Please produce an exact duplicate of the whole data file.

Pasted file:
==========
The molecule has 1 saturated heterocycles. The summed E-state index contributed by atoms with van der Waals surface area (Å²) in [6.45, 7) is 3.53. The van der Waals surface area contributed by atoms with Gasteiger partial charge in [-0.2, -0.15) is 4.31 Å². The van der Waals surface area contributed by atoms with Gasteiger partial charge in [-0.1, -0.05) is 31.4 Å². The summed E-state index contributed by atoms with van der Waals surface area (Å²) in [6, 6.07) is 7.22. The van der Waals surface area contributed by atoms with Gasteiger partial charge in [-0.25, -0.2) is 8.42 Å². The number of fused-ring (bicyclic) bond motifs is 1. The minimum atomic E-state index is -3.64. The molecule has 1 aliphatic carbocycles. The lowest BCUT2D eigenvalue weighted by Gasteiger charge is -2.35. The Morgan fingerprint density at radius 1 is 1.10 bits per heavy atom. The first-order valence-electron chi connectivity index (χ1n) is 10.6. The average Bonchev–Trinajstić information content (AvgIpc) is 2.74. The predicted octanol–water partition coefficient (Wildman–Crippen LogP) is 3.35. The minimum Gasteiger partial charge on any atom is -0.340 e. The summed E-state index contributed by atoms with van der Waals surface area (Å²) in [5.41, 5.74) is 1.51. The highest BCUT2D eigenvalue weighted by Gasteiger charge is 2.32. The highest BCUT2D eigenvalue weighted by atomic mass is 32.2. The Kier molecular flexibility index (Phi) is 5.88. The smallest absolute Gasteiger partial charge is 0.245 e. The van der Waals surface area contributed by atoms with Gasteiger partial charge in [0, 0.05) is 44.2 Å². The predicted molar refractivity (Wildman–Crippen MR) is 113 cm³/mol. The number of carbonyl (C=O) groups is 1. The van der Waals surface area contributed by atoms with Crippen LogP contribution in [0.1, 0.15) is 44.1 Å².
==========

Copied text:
The molecule has 1 saturated heterocycles. The summed E-state index contributed by atoms with van der Waals surface area (Å²) in [6.45, 7) is 3.53. The van der Waals surface area contributed by atoms with Gasteiger partial charge in [-0.2, -0.15) is 4.31 Å². The van der Waals surface area contributed by atoms with Gasteiger partial charge in [-0.1, -0.05) is 31.4 Å². The summed E-state index contributed by atoms with van der Waals surface area (Å²) in [6, 6.07) is 7.22. The van der Waals surface area contributed by atoms with Gasteiger partial charge in [-0.25, -0.2) is 8.42 Å². The number of fused-ring (bicyclic) bond motifs is 1. The minimum atomic E-state index is -3.64. The molecule has 1 aliphatic carbocycles. The lowest BCUT2D eigenvalue weighted by Gasteiger charge is -2.35. The Morgan fingerprint density at radius 1 is 1.10 bits per heavy atom. The first-order valence-electron chi connectivity index (χ1n) is 10.6. The average Bonchev–Trinajstić information content (AvgIpc) is 2.74. The predicted octanol–water partition coefficient (Wildman–Crippen LogP) is 3.35. The minimum Gasteiger partial charge on any atom is -0.340 e. The summed E-state index contributed by atoms with van der Waals surface area (Å²) in [5.41, 5.74) is 1.51. The highest BCUT2D eigenvalue weighted by Gasteiger charge is 2.32. The highest BCUT2D eigenvalue weighted by atomic mass is 32.2. The Kier molecular flexibility index (Phi) is 5.88. The smallest absolute Gasteiger partial charge is 0.245 e. The van der Waals surface area contributed by atoms with Gasteiger partial charge in [0, 0.05) is 44.2 Å². The predicted molar refractivity (Wildman–Crippen MR) is 113 cm³/mol. The number of carbonyl (C=O) groups is 1. The van der Waals surface area contributed by atoms with Crippen LogP contribution in [0.1, 0.15) is 44.1 Å².